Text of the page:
It. Is. Back. MotoGP returns this weekend for round one of the championship, coming from the Arab Gulf State of Qatar. The Losail International circuit has been a permanent feature on the ever-expanding MotoGP calendar for 13 years now and since 2007, it has hosted the first race of the year. The only race to be held under floodlights, the Qatari Grand Prix looks set to be yet another cracker, with rider and team changes abundant.
Reigning champion Marc Marquez hasn’t won at Losail since 2014, starting what would be a run of 11 Grand Prix victories for the five-time champion. A 3rd place in the race last year was a solid platform for his title challenge and nothing less than a podium will suffice again. Looking for his 56th win and Honda’s 3rd at the track, Marc will want to kick off his season just as a reigning world champion should. However, the 24-year-old has experienced some struggles in testing, only shadowing Maverick Vinales at the Phillip Island test. A war of words has begun between the two, suggesting that 2017 will not be without it’s intense rivalries. Will Marc deliver on Sunday? Only two wins suggest not, however, he’s only been off the podium four times at Losail in his illustrious career. Just what will happen come race day?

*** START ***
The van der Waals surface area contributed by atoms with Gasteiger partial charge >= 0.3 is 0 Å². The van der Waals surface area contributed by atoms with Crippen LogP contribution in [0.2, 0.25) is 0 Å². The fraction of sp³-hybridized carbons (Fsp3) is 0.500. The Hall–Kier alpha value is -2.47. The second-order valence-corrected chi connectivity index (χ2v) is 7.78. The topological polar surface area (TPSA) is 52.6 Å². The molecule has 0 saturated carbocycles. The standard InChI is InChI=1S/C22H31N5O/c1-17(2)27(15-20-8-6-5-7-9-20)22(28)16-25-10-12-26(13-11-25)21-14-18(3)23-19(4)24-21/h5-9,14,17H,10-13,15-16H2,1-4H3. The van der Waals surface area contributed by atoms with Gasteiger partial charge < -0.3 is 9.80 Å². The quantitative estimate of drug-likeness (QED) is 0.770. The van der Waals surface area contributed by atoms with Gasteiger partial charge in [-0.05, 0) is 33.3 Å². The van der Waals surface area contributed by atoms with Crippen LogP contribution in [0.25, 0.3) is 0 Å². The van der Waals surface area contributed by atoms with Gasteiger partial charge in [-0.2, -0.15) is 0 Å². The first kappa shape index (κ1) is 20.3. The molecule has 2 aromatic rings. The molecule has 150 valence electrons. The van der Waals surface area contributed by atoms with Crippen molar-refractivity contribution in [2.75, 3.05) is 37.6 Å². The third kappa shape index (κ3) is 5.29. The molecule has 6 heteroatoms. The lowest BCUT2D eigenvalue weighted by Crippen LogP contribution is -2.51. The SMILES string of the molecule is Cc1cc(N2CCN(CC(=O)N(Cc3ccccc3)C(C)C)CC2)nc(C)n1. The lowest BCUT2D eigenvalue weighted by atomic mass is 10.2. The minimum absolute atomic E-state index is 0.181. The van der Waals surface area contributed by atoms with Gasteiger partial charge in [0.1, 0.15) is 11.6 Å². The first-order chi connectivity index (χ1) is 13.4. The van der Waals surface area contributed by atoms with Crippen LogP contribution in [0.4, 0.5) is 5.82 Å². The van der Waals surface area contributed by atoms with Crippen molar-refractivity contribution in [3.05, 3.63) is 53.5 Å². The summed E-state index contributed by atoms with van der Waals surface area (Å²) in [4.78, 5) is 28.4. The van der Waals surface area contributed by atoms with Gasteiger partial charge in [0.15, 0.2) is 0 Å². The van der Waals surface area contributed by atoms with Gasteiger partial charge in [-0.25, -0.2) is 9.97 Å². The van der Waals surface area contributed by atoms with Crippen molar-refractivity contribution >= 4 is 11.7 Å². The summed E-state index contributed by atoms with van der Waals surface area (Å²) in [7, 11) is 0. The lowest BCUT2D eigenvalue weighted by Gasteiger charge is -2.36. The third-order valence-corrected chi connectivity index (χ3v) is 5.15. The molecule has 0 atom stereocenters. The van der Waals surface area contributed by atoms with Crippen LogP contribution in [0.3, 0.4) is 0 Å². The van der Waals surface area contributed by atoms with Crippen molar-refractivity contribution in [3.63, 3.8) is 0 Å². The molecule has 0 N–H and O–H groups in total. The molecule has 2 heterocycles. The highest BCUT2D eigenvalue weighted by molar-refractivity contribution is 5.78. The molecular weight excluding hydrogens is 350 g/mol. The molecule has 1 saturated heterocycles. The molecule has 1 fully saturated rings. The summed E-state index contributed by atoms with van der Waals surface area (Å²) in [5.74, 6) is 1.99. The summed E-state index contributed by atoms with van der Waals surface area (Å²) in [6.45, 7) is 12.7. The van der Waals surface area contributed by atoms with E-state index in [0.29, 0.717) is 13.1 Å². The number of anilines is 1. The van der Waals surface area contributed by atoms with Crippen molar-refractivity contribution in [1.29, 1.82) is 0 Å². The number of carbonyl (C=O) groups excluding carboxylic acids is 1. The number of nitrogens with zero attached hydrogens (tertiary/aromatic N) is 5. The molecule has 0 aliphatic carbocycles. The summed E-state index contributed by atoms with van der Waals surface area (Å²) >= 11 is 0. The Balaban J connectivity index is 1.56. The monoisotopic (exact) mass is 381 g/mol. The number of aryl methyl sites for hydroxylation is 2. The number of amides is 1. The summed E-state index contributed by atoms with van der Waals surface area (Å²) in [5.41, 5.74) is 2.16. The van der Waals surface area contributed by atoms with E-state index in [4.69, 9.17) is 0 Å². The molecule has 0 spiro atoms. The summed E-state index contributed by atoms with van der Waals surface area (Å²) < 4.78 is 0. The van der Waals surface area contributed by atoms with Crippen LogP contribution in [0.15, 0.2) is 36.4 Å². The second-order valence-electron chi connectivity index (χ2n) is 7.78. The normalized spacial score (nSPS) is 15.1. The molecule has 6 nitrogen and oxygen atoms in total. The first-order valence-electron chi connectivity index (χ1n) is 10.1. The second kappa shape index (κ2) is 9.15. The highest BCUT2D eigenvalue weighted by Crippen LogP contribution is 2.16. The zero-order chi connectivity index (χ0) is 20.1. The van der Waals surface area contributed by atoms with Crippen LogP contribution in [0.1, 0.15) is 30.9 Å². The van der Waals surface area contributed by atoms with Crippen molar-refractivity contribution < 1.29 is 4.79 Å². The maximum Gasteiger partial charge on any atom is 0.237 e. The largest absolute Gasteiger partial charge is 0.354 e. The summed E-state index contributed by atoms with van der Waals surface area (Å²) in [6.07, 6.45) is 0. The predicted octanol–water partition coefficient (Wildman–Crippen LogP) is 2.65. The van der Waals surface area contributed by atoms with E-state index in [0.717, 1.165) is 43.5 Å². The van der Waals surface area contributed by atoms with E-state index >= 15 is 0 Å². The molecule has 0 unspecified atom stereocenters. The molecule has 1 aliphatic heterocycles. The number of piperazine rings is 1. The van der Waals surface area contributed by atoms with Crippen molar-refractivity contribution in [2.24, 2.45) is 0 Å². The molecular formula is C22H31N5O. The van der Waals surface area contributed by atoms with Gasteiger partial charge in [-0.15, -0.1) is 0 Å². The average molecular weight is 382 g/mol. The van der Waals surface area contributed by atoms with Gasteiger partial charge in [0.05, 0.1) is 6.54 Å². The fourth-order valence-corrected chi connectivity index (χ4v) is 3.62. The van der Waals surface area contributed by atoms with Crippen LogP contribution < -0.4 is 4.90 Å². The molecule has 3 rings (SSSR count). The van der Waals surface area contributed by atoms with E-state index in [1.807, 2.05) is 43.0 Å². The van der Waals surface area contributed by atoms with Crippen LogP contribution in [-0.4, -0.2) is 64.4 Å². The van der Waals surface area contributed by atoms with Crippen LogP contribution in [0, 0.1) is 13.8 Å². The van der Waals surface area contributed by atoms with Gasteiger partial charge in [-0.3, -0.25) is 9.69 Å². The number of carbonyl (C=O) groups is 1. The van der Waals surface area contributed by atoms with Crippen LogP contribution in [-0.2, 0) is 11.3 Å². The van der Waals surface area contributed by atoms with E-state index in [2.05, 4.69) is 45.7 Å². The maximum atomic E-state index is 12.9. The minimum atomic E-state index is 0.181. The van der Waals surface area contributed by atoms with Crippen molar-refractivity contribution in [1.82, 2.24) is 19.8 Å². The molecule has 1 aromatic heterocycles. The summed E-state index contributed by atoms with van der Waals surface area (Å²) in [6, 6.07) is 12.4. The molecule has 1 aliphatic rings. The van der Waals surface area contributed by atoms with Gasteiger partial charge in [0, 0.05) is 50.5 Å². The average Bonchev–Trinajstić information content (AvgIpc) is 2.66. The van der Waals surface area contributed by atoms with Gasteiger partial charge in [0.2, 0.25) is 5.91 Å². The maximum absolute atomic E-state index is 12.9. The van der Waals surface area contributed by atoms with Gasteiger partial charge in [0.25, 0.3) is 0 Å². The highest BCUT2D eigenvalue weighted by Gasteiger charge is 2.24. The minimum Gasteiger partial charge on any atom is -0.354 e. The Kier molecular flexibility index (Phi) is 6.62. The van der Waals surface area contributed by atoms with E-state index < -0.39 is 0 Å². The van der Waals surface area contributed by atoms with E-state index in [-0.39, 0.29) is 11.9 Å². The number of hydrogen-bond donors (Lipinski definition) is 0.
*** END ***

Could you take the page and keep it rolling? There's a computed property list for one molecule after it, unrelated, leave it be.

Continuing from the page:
Runner up in the championship for the past three seasons, Valentino Rossi still hasn’t given up the dream of title number 10. He arrives at Losail off the back of a pretty tricky pre-season test, although as we all know, The GOAT is a Sunday man. Four victories at Losail see Valentino as one of the favourites to win at the weekend, although it was only 4th for the Italian in the race last year. He has never won from pole at the Qatari Grand Prix and his last pole came in 2007, when he finished 2nd. Rossi hasn’t started two consecutive seasons with 4th place finishes in his whole career and that stat could all change when the chequered flag drops on Sunday evening. There are also new factors in the Yamaha team, such as Maverick Vinales, the wing ban and the absence of Jorge Lorenzo. Could the change suit Rossi? After all, he has a reputation for reinventing himself each year. Don’t discount The Doctor in Doha just yet.